Apple Pay seems to be finding favor with users and is receiving good reviews from customers.
Users of the mobile wallet payment system think that it is valuable enough to get them to swap banks just so that they can use Apple Pay, which was first introduced in the iPhone 6 in 2014.
Apple Pay’s VP Jennifer Bailey is of the belief that the mobile payment service is prized by users, which is evidenced by the fact that “customers will say they are happy to switch banks to use it.”
The Apple Pay VP also revealed that customers in Australia are using the service more often when compared to people in other countries. This according to Bailey is largely because the country is “a recognized global leader in contactless payments and usage.”
Currently, Apple Pay is accepted by nearly 3500 banks around the world in 13 countries.
Apple Pay: Australian Success Story
Apple has partnered with a handful of banks in Australia. Some of the Australian banks supporting the app for contactless payments and transactions are Australian Unity, Catalyst Money, Customs Bank, The Rock, Horizon Credit Union and more.
The Cupertino-based company has also affirmed that both Macquarie Bank and ING Direct are set to offer support for Apple Pay as well by February end. The two banks are shown as “coming soon” on the company’s Apple Pay website for Australia.
The Apple Pay website also lists P&N Bank, ANZ, Beyond Bank, Bank Australia and other participating banks.
Apple is reportedly also planning to digitize the entire physical wallet. The move would benefit users as payment cards, loyalty cards and transit cards would all be included. The identity cards may also be included in the digital wallet.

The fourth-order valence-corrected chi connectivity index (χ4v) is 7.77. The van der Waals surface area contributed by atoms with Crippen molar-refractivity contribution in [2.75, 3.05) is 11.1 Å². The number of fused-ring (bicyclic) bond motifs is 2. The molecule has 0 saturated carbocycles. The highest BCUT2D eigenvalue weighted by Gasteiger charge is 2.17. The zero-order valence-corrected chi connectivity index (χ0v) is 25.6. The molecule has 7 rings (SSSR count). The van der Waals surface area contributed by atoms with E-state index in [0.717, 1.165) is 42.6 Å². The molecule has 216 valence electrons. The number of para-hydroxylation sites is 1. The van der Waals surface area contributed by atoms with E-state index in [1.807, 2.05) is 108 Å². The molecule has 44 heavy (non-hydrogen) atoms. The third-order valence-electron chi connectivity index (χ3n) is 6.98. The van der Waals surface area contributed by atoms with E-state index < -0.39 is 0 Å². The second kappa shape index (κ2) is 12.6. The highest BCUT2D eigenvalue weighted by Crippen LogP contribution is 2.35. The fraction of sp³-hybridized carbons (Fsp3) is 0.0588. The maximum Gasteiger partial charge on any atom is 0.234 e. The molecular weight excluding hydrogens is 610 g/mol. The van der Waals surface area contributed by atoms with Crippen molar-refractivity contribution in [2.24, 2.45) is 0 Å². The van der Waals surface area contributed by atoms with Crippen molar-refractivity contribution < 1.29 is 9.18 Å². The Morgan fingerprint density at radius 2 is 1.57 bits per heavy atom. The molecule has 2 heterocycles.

The purchases and overall transactions on Apple Pay, numbering hundreds of millions and billions of dollars, have increased over 500 percent in the December quarter as shared by CEO Tim Cook.
Apple Pay Facing Hurdles
The comments from Bailey seem to target three major banks in Australia that have not come on board. These are NAB, Westpac and Commonwealth Bank.
These three banks, as well as Adelaide Bank and Bendigo, want to access the NFC chips on the iPhone and have appealed to the ACCC. These banks basically do not want to use Apple Pay, but want their own mobile payment system to be deployed.
These banks haven’t understood the benefits of the app yet, but Apple is optimistic that they will come around.
“While initially, in many markets, there have been banks that have initially been wary about working with a company as large as Apple, once they begin to work with us and understand the Apple Pay platform, they see the benefits of it,” said Bailey.
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